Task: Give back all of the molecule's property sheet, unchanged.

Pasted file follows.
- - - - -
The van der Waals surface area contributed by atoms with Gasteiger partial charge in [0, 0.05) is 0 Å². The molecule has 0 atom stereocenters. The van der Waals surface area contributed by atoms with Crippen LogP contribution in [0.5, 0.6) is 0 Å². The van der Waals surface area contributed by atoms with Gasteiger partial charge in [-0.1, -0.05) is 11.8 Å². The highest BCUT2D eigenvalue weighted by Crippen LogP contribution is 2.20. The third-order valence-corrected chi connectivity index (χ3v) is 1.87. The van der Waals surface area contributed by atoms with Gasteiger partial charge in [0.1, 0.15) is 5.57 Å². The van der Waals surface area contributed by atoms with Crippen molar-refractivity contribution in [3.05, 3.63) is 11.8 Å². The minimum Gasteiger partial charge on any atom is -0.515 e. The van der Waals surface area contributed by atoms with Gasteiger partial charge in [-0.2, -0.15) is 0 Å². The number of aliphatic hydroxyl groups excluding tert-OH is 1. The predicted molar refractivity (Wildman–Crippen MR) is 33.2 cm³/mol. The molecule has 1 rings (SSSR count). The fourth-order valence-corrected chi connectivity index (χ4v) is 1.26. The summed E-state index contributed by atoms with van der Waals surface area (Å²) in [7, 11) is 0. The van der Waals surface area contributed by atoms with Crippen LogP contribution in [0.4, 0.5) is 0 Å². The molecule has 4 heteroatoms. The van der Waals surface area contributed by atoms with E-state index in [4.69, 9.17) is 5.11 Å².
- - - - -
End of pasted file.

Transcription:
The van der Waals surface area contributed by atoms with Gasteiger partial charge in [0, 0.05) is 0 Å². The molecule has 0 atom stereocenters. The van der Waals surface area contributed by atoms with Crippen LogP contribution in [0.5, 0.6) is 0 Å². The van der Waals surface area contributed by atoms with Gasteiger partial charge in [-0.1, -0.05) is 11.8 Å². The highest BCUT2D eigenvalue weighted by Crippen LogP contribution is 2.20. The third-order valence-corrected chi connectivity index (χ3v) is 1.87. The van der Waals surface area contributed by atoms with Gasteiger partial charge in [0.1, 0.15) is 5.57 Å². The van der Waals surface area contributed by atoms with Crippen molar-refractivity contribution in [3.05, 3.63) is 11.8 Å². The minimum Gasteiger partial charge on any atom is -0.515 e. The van der Waals surface area contributed by atoms with Gasteiger partial charge in [-0.2, -0.15) is 0 Å². The number of aliphatic hydroxyl groups excluding tert-OH is 1. The predicted molar refractivity (Wildman–Crippen MR) is 33.2 cm³/mol. The molecule has 1 rings (SSSR count). The fourth-order valence-corrected chi connectivity index (χ4v) is 1.26. The summed E-state index contributed by atoms with van der Waals surface area (Å²) in [7, 11) is 0. The van der Waals surface area contributed by atoms with Crippen LogP contribution in [0.4, 0.5) is 0 Å². The molecule has 4 heteroatoms. The van der Waals surface area contributed by atoms with E-state index in [4.69, 9.17) is 5.11 Å².